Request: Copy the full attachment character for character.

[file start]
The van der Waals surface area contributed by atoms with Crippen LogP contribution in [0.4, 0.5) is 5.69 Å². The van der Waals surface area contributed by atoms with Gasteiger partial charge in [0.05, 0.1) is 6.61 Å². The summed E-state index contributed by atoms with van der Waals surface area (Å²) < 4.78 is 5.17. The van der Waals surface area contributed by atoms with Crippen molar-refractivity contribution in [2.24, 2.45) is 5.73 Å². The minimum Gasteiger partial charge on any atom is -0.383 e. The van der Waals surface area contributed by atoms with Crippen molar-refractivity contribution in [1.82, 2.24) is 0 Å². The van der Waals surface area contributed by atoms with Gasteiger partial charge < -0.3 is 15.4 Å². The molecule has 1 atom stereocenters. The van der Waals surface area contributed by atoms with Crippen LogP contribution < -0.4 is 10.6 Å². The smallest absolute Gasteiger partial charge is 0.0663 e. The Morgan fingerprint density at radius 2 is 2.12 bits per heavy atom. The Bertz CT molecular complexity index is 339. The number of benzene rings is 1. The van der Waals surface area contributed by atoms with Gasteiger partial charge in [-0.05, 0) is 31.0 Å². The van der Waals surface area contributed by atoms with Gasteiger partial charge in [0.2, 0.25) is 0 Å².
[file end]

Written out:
The van der Waals surface area contributed by atoms with Crippen LogP contribution in [0.4, 0.5) is 5.69 Å². The van der Waals surface area contributed by atoms with Gasteiger partial charge in [0.05, 0.1) is 6.61 Å². The summed E-state index contributed by atoms with van der Waals surface area (Å²) < 4.78 is 5.17. The van der Waals surface area contributed by atoms with Crippen molar-refractivity contribution in [2.24, 2.45) is 5.73 Å². The minimum Gasteiger partial charge on any atom is -0.383 e. The van der Waals surface area contributed by atoms with Crippen molar-refractivity contribution in [1.82, 2.24) is 0 Å². The van der Waals surface area contributed by atoms with Gasteiger partial charge < -0.3 is 15.4 Å². The molecule has 1 atom stereocenters. The van der Waals surface area contributed by atoms with Crippen LogP contribution < -0.4 is 10.6 Å². The smallest absolute Gasteiger partial charge is 0.0663 e. The Morgan fingerprint density at radius 2 is 2.12 bits per heavy atom. The Bertz CT molecular complexity index is 339. The number of benzene rings is 1. The van der Waals surface area contributed by atoms with Gasteiger partial charge in [-0.05, 0) is 31.0 Å². The van der Waals surface area contributed by atoms with Gasteiger partial charge in [0.2, 0.25) is 0 Å².